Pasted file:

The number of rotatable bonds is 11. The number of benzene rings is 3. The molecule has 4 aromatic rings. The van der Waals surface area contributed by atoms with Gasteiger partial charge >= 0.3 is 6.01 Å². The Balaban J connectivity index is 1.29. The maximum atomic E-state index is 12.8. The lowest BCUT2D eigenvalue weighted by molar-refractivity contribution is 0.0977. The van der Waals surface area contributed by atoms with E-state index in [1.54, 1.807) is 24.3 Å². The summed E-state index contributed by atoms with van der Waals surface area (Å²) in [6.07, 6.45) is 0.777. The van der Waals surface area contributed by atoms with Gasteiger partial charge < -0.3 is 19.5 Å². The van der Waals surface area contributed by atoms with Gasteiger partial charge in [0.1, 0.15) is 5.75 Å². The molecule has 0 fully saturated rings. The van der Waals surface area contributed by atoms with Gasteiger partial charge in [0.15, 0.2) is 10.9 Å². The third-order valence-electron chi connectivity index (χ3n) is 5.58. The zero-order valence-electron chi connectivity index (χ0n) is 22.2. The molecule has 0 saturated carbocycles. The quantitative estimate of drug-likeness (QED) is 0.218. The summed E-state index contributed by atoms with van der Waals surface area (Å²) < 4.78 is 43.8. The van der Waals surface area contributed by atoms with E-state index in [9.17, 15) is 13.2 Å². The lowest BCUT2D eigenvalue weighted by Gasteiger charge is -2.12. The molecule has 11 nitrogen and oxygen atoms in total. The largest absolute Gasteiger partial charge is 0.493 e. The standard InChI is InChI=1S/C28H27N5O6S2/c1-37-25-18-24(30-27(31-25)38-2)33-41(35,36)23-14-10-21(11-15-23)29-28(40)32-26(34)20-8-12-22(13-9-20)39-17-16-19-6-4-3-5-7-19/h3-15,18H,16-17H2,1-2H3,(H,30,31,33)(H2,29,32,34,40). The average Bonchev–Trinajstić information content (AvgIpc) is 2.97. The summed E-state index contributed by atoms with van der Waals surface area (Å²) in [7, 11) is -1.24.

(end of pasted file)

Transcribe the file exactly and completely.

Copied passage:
The number of rotatable bonds is 11. The number of benzene rings is 3. The molecule has 4 aromatic rings. The van der Waals surface area contributed by atoms with Gasteiger partial charge >= 0.3 is 6.01 Å². The Balaban J connectivity index is 1.29. The maximum atomic E-state index is 12.8. The lowest BCUT2D eigenvalue weighted by molar-refractivity contribution is 0.0977. The van der Waals surface area contributed by atoms with E-state index in [1.54, 1.807) is 24.3 Å². The summed E-state index contributed by atoms with van der Waals surface area (Å²) in [6.07, 6.45) is 0.777. The van der Waals surface area contributed by atoms with Gasteiger partial charge < -0.3 is 19.5 Å². The van der Waals surface area contributed by atoms with Gasteiger partial charge in [0.1, 0.15) is 5.75 Å². The molecule has 0 fully saturated rings. The van der Waals surface area contributed by atoms with Gasteiger partial charge in [0.15, 0.2) is 10.9 Å². The third-order valence-electron chi connectivity index (χ3n) is 5.58. The zero-order valence-electron chi connectivity index (χ0n) is 22.2. The molecule has 0 saturated carbocycles. The quantitative estimate of drug-likeness (QED) is 0.218. The summed E-state index contributed by atoms with van der Waals surface area (Å²) < 4.78 is 43.8. The van der Waals surface area contributed by atoms with E-state index in [9.17, 15) is 13.2 Å². The lowest BCUT2D eigenvalue weighted by Gasteiger charge is -2.12. The molecule has 11 nitrogen and oxygen atoms in total. The largest absolute Gasteiger partial charge is 0.493 e. The standard InChI is InChI=1S/C28H27N5O6S2/c1-37-25-18-24(30-27(31-25)38-2)33-41(35,36)23-14-10-21(11-15-23)29-28(40)32-26(34)20-8-12-22(13-9-20)39-17-16-19-6-4-3-5-7-19/h3-15,18H,16-17H2,1-2H3,(H,30,31,33)(H2,29,32,34,40). The average Bonchev–Trinajstić information content (AvgIpc) is 2.97. The summed E-state index contributed by atoms with van der Waals surface area (Å²) in [7, 11) is -1.24.